Exchange rate has gained a lot of attention in recent months due to its unrestrained movement. Policymakers, businessmen and others have expressed concern over the persistence of the volatility in the forex market of Bangladesh. The trade war between China-USA, along with the deficit in the overall balance of payments has destabilised the exchange rate in Bangladesh, in spite of numerous interventions by the central bank.
Balance of payment (BoP), along with the current account, is used by experts to analyse exchange rate movement. The balance indicates the changes in reserve, and a deficit indicates higher outflow of domestic currency than inflow of foreign currency into the country. This, as a result, allows local currency to depreciate against the foreign currency. For example, if US dollar is the intervention currency, a rise in the deficit of the BoP is likely to weaken Taka against the US dollar. Unfortunately, Bangladesh's balance of payment entered the negative territory after six years in the last fiscal year. This adversely affected the value of taka, making it weaker against the major currencies since then. This trend is persistent on the back of trade deficit of USD 18.25 billion in fiscal 2017-18, the highest in Bangladesh's history. Accordingly, rise in imports is affecting the current account and the exchange rate. However, ahead of the national election next month, trade deficit has widened slightly during the first quarter of the fiscal year as imports of major goods, including capital machinery decelerated.
On the other hand, remittances, one of the key sources of our foreign reserve, after showing erratic movements last year, has seen an upward trend in recent months, narrowing the country's deficit in the current account. However, according to Bangladesh Bank statistics, in Nov'18 overall remittance inflow was $ 1.17 billion-- 3.14 per cent less than the remittance inflow of Nov'17. As a result, relying on remittances is highly uncertain, as the inflow of remittances depends on external factors that are not under control of the monetary authority or government in Bangladesh.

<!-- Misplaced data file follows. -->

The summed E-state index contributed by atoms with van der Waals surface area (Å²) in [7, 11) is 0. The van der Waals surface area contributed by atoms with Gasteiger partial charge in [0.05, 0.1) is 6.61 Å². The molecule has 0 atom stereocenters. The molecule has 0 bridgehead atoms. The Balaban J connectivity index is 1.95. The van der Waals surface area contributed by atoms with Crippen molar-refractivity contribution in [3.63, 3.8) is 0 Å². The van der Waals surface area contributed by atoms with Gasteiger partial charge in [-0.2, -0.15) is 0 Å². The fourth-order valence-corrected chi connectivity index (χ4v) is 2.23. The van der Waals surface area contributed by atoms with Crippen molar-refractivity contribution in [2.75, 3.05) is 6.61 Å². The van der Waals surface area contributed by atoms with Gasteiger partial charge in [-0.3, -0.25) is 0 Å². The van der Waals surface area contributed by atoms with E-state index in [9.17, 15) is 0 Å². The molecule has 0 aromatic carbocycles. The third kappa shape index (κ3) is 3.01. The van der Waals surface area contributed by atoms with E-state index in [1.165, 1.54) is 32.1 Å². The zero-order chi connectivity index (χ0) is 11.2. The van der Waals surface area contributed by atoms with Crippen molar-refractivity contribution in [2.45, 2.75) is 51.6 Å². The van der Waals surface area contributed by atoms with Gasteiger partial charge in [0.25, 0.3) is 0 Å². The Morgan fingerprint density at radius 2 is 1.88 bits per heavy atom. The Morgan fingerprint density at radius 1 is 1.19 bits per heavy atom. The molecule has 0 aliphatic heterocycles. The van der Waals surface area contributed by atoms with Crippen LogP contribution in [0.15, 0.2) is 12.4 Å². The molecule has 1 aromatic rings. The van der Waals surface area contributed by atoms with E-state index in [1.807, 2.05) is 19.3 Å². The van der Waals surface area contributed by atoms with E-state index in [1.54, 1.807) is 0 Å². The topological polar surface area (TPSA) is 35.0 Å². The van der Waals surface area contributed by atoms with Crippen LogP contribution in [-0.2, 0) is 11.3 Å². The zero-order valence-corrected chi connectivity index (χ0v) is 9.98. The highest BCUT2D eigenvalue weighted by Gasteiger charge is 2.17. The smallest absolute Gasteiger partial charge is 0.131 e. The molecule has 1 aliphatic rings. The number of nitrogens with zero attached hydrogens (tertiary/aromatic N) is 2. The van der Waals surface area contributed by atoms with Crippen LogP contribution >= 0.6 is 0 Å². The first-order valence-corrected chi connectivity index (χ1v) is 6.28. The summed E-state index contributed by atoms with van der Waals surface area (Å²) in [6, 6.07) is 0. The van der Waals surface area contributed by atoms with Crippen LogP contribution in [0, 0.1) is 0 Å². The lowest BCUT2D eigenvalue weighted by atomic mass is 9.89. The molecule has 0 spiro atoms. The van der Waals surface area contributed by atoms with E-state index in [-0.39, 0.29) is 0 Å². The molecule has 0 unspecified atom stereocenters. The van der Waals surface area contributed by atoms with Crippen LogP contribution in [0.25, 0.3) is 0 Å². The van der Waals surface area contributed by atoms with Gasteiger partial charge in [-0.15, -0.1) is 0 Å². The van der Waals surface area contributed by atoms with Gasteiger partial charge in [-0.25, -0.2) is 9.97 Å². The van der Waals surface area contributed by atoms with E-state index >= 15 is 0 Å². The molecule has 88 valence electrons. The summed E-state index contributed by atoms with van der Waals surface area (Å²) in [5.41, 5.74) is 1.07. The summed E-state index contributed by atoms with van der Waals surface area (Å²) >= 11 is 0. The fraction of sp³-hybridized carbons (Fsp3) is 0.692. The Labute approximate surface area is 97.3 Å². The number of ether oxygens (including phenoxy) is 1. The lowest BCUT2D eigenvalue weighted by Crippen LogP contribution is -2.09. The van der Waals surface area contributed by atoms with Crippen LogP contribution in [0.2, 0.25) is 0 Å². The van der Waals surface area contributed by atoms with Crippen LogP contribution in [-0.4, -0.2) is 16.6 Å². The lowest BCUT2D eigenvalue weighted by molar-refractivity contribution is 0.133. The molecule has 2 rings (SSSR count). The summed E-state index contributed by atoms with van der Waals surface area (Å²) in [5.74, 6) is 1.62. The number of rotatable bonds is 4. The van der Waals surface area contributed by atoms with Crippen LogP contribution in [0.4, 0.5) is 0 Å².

The imminent hike in interest rates by the US Federal Reserve in the coming year, as a result of low unemployment in the USA, will continue to strengthen the dollar. This will further exacerbate Bangladesh's exchange rate situation next year. The move can affect the country's import payments and as most imports contribute significantly to Bangladesh's exports, the cost of production will go up and so will the prices of Bangladeshi products. This will definitely put pressure on exports and might have a significant impact on the overall economy. Likewise, the upcoming national election is likely to put pressure on inflation. This can slow down the growth of small and medium businesses in the country.
Though Bangladesh has a flexible exchange rate regime, interventions by Bangladesh Bank can hedge the exchange rate to some extent. If the BB takes out money from the banks, there could be a liquidity crisis in the money market, like the one around the beginning of the year. Therefore, the government should come up with policies that will create a balance between real and nominal exchange rates. It should also find new ways to diversify the country's exports and overcome heavy dependence on remittance inflow.
Mohammad Nahian Mursalin is a senior credit analyst at a leading non-banking financial institution in Bangladesh.
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